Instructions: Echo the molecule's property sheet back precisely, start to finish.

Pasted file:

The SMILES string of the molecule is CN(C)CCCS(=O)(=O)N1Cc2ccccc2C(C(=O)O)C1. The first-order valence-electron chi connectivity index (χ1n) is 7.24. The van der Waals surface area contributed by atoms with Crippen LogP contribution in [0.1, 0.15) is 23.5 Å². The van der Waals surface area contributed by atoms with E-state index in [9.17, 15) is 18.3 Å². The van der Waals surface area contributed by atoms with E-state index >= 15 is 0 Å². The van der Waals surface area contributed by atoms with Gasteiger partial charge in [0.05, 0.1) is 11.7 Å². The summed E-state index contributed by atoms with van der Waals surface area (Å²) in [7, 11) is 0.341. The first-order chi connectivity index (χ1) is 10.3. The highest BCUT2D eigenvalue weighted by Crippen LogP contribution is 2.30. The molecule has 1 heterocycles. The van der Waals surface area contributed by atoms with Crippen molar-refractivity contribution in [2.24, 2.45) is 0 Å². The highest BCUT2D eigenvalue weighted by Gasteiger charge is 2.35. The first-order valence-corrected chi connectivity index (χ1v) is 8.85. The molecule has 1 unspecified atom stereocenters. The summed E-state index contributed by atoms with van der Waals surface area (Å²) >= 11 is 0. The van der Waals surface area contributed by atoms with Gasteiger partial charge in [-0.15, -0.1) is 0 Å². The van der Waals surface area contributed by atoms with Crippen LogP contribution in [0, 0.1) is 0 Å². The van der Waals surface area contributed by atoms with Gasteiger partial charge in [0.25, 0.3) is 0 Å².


The SMILES string of the molecule is CN(C)CCCS(=O)(=O)N1Cc2ccccc2C(C(=O)O)C1. The first-order valence-electron chi connectivity index (χ1n) is 7.24. The van der Waals surface area contributed by atoms with Crippen LogP contribution in [0.1, 0.15) is 23.5 Å². The van der Waals surface area contributed by atoms with E-state index in [9.17, 15) is 18.3 Å². The van der Waals surface area contributed by atoms with E-state index >= 15 is 0 Å². The van der Waals surface area contributed by atoms with Gasteiger partial charge in [0.05, 0.1) is 11.7 Å². The summed E-state index contributed by atoms with van der Waals surface area (Å²) in [7, 11) is 0.341. The first-order chi connectivity index (χ1) is 10.3. The highest BCUT2D eigenvalue weighted by Crippen LogP contribution is 2.30. The molecule has 1 heterocycles. The van der Waals surface area contributed by atoms with Crippen molar-refractivity contribution in [2.24, 2.45) is 0 Å². The highest BCUT2D eigenvalue weighted by Gasteiger charge is 2.35. The first-order valence-corrected chi connectivity index (χ1v) is 8.85. The molecule has 1 unspecified atom stereocenters. The summed E-state index contributed by atoms with van der Waals surface area (Å²) >= 11 is 0. The van der Waals surface area contributed by atoms with Gasteiger partial charge in [-0.15, -0.1) is 0 Å². The van der Waals surface area contributed by atoms with Crippen LogP contribution in [0, 0.1) is 0 Å². The van der Waals surface area contributed by atoms with Gasteiger partial charge in [0.25, 0.3) is 0 Å².